(Bloomberg) — The race to clinch the European Central Bank’s final vacancy on its Executive Board for half a decade has just two contenders, both of them male.
Both candidates — Dutch central bank official Frank Elderson and former Slovenian Governor Bostjan Jazbec — have expertise in financial supervision, befitting the likelihood that the position will bring with it the role of second-in-command at the euro zone’s watchdog for lenders.
The two of them will now vie for the role of replacing Yves Mersch, whose term at the ECB, along with his stint as vice chair of the Single Supervisory Mechanism, ends in mid-December. Euro-area finance ministers will make the selection in coming weeks.
With all four of Europe’s biggest economies represented on the six-person board, the vacancy created by Mersch’s departure offered a rare opportunity for a smaller country to clinch the job for one of its own.
Elderson would be the second Dutch official to reach that level at the ECB, after a lengthy absence for the country since President Wim Duisenberg left the institution in 2003. Jazbec would be not only the first Slovenian board member, but also the first from eastern Europe. Whoever gets it will fill the final such vacancy currently scheduled until 2026.
The race to replace Mersch had offered a unique opportunity to achieve gender balance on the Executive Board, if only a third woman could be appointed. Elderson’s nomination effectively canceled the possibility that his fellow citizen, former Dutch central bank official Joanne Kellermann, would be her country’s choice.
The lack of a female candidate may prove contentious in the European Parliament, which has a role in ratifying the decision, and held up Mersch’s original appointment for months.
“Governments continue to perpetuate this unacceptable situation when they insist in defying the parliament’s wish for gender balance shortlists,” Luis Garicano, a lawmaker in the legislature, said in a press release on Thursday from the centrist Renew Europe group.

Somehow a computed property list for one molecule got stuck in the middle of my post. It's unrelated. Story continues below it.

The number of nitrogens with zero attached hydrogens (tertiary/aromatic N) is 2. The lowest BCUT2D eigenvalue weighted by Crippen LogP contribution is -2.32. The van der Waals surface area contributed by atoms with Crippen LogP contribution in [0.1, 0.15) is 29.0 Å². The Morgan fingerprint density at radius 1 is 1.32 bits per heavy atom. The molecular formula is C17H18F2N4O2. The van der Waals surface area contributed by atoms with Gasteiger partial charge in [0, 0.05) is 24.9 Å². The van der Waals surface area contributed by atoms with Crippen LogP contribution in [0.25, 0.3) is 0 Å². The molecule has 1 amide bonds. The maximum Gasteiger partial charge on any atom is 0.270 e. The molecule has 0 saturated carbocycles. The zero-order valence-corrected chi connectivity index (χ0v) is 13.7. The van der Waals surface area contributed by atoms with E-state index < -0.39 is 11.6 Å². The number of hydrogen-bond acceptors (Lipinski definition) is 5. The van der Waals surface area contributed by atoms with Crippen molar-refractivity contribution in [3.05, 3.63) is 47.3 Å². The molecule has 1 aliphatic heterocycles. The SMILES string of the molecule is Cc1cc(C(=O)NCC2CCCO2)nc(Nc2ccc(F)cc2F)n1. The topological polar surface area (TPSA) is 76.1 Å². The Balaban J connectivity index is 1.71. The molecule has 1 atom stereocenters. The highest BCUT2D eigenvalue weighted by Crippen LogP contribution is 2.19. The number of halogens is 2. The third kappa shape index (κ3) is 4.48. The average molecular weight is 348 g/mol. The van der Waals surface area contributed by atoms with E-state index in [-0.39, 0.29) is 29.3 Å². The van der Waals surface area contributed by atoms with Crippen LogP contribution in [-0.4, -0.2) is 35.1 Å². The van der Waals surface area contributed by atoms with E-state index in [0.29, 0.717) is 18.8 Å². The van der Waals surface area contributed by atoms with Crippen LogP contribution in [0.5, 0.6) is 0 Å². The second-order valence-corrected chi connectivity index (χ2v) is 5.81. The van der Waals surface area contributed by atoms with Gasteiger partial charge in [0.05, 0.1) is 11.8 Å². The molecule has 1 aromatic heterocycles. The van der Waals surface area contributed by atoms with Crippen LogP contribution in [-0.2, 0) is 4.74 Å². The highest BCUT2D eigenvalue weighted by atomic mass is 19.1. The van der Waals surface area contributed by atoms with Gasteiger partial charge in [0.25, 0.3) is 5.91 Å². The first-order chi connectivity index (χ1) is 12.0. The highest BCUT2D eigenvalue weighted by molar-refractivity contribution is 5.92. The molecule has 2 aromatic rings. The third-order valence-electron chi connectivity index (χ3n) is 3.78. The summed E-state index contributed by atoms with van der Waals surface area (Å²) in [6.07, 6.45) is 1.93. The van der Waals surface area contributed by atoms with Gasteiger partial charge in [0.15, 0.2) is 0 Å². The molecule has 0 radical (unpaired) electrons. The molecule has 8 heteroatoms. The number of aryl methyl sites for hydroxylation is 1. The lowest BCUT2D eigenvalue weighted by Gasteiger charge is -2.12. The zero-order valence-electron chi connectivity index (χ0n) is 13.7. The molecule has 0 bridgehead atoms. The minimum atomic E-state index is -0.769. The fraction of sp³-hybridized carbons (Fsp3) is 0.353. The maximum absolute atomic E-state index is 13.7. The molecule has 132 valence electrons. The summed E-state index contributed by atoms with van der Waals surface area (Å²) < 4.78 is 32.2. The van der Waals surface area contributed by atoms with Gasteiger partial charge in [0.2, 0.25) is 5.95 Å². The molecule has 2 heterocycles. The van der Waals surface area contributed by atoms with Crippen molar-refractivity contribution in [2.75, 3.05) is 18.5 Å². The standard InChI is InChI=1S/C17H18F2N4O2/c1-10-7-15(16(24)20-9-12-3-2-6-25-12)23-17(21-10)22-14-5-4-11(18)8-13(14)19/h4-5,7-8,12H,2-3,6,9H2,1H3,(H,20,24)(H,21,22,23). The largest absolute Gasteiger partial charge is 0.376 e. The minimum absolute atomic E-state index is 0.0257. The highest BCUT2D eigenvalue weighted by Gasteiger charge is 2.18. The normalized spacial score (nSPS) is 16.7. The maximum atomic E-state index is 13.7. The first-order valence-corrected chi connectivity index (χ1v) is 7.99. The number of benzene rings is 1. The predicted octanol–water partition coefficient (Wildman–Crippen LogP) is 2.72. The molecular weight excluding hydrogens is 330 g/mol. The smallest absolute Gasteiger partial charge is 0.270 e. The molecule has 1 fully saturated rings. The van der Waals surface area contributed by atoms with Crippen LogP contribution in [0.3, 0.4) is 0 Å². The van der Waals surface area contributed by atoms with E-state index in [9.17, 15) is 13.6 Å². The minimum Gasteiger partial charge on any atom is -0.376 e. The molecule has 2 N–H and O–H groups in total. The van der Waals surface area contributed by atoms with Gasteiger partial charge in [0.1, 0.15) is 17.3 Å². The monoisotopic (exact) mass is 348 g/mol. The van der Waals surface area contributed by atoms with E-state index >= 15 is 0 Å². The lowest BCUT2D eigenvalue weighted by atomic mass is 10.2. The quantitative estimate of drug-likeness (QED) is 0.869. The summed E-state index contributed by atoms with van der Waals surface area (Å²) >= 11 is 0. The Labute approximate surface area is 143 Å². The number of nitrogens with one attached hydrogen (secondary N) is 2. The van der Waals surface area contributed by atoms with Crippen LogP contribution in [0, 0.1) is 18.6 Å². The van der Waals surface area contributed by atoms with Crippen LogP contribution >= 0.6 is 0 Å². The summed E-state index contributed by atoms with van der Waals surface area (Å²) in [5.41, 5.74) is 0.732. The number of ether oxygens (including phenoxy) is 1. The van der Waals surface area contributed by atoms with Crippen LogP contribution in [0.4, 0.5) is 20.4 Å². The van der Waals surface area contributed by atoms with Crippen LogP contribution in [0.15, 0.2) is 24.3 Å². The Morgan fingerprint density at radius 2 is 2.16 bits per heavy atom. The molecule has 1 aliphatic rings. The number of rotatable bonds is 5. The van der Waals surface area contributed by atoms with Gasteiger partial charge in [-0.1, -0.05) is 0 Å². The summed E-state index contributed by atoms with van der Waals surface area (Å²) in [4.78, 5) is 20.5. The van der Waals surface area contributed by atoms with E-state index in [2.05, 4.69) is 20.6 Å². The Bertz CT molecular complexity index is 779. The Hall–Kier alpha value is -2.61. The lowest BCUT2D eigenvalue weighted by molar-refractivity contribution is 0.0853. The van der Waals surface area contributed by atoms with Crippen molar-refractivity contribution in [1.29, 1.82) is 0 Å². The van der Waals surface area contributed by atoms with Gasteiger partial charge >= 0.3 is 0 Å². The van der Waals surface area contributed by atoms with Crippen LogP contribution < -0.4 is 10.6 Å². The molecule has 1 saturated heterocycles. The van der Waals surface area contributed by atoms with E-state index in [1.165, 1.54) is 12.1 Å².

Garicano serves on the Committee on Economic and Monetary Affairs, which will scrutinize whichever man the finance ministers pick.
Of the two candidates, Elderson, 50, can bring direct knowledge of euro-region supervision from his role as the Dutch member of the board of the ECB’s bank watchdog.
He is also chairman of the Network of Central Banks and Supervisors for Greening the Financial System, a group of 66 mostly European institutions aiming to address climate change, expertise that could be an advantage too. ECB President Christine Lagarde has long argued that combating climate change should be “mission critical” for policy makers.
“Frank Elderson has extensive central-banking experience,” said Dirk Schoenmaker, banking and finance professor at Erasmus University Rotterdam. “With the departure of Yves Mersch, this is basically a Benelux chair” to fill.
Yet Jazbec, who is the same age as Elderson, has a strong resume too — one that includes serving on the ECB’s Governing Council when he led Slovenia’s central bank for almost six years.
That role brought him first-hand experience of a banking crisis. Jazbec stepped down early as governor amid national controversy over a decision to wipe out investors in a 3.2 billion-euro ($3.8 billion) rescue of lenders. He currently sits on the board of the Single Resolution Mechanism, the European Union’s institution for winding down failing banks.
Euro-area finance chiefs will aim to select a candidate at their meeting on Oct. 5.
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